• Optic Neuritis: Though far less common than conjunctivitis, there are several case reports of optic neuritis in connection with COVID-19. Symptoms include vision loss and eye pain following COVID-19 infection (Jossy A, et al. Indian J Ophthalmol. 2022. Sawalha K, et al. J Investig Med. 2020.) There are also a number of papers documenting optic neuritis following Covid-19 vaccination (Wan-Ju AL, QJM. 2022. Sachdeva V. Oman J Ophthalmol. 2023). Such occurrences are rare, and usually mild.
  • Uveitis: Though rare, there are reports of uveitis in association with COVID-19 infection (Feng H, et al. BMC Ophthalmol. 2024). As with optic neuritis, there are also multiple reports from all over the world suggesting that uveitis sometimes occurs following Covid-19 vaccination. Most authors have concluded that the problem is usually mild and self-limiting, and not cause for vaccine avoidance (Cherif Y, et al. Vaccines (Basel). 2022).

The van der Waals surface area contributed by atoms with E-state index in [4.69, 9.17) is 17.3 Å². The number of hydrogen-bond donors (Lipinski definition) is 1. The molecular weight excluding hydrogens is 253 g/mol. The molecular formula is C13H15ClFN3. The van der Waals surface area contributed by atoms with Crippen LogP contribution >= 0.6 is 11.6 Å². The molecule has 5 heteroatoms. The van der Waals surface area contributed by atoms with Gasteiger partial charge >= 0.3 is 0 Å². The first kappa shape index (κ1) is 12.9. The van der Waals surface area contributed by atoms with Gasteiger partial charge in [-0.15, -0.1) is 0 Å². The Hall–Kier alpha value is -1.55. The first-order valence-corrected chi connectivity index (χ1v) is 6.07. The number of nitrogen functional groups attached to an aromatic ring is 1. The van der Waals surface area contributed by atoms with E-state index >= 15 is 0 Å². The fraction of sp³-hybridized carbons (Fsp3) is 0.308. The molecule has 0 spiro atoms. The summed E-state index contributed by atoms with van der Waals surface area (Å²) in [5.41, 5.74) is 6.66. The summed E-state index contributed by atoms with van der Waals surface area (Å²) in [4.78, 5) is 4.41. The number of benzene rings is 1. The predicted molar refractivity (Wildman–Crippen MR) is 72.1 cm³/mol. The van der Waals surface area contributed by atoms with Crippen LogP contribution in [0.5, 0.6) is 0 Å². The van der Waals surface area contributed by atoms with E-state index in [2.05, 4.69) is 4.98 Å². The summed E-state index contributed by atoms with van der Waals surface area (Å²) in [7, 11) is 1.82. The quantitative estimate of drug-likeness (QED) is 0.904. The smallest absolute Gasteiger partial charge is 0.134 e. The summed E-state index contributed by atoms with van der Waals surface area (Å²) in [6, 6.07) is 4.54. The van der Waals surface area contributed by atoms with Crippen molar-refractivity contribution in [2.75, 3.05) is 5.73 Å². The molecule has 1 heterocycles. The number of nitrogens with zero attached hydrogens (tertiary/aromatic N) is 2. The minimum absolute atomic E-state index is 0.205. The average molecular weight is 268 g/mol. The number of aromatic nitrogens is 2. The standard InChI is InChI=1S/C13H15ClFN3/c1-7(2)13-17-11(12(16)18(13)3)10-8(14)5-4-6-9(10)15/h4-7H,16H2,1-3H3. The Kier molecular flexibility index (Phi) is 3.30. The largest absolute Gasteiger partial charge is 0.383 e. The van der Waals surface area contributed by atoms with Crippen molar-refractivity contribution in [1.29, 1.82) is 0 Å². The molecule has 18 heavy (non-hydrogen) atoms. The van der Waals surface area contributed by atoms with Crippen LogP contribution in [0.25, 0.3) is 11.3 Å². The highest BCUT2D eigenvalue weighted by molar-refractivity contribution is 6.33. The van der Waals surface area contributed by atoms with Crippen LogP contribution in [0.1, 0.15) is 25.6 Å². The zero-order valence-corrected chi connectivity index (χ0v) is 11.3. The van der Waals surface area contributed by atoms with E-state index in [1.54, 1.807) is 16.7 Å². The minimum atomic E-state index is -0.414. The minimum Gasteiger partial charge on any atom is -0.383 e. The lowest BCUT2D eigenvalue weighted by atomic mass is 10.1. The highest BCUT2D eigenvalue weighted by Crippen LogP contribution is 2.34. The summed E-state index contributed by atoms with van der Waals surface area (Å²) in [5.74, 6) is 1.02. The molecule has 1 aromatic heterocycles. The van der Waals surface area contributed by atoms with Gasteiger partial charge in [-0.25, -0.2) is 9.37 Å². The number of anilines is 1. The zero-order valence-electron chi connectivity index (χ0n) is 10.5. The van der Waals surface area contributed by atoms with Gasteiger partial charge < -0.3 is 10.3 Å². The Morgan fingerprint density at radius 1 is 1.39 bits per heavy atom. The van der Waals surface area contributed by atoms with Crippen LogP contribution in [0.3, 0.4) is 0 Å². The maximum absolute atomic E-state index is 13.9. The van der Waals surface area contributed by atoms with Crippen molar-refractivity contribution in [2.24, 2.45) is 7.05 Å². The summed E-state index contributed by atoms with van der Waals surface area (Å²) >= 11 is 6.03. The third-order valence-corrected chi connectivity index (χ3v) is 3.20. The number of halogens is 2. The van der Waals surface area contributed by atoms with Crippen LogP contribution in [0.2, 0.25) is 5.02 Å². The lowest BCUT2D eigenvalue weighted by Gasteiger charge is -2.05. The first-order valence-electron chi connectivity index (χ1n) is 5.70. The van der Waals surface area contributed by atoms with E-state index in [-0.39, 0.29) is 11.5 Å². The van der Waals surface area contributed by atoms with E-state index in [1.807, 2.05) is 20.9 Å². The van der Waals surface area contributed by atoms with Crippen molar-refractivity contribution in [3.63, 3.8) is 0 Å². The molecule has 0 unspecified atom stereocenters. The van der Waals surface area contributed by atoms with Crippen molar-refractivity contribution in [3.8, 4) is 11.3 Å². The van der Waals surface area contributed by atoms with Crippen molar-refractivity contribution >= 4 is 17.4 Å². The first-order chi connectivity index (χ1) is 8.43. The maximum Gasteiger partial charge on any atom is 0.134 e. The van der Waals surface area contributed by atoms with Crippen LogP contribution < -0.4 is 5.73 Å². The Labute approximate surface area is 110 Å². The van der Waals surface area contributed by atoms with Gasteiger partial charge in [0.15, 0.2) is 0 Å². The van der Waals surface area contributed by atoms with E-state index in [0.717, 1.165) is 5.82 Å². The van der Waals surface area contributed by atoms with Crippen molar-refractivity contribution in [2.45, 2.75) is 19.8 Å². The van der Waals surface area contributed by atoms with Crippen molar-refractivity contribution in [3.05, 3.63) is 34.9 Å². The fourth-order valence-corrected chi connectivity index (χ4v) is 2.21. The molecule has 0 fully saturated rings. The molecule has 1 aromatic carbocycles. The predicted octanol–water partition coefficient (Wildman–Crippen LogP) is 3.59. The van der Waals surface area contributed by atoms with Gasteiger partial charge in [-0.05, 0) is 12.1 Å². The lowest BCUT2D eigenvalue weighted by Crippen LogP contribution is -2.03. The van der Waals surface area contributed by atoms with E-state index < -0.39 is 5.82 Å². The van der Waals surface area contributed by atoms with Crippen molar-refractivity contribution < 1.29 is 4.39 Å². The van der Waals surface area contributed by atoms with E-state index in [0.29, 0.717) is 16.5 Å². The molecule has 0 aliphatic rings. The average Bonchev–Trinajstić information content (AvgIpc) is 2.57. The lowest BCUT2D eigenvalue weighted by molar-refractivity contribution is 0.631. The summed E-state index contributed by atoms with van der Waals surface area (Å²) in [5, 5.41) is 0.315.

• Endophthalmitis: Inflammation of the interior of the eye cavity is extremely rare, but has been reported in association with Covid-19 (Markan A, et al. Ocular Immunol Inflamm. 2023). In some of these cases, the endophthalmitis was caused by fungal pathogens, and required surgery and/or high-dose corticosteroid therapy.
  • Dry Eye Syndrome: Though not likely to cause permanent damage, severe dry eye syndrome has been seen in COVID-19 patients. It is sometimes the result of prolonged mask use, especially among workers whose occupations require long periods of full facial masking. Some researchers have suggested that increased computer or smartphone screentime during the pandemic is a contributing factor.


Subscribe to Holistic Primary Care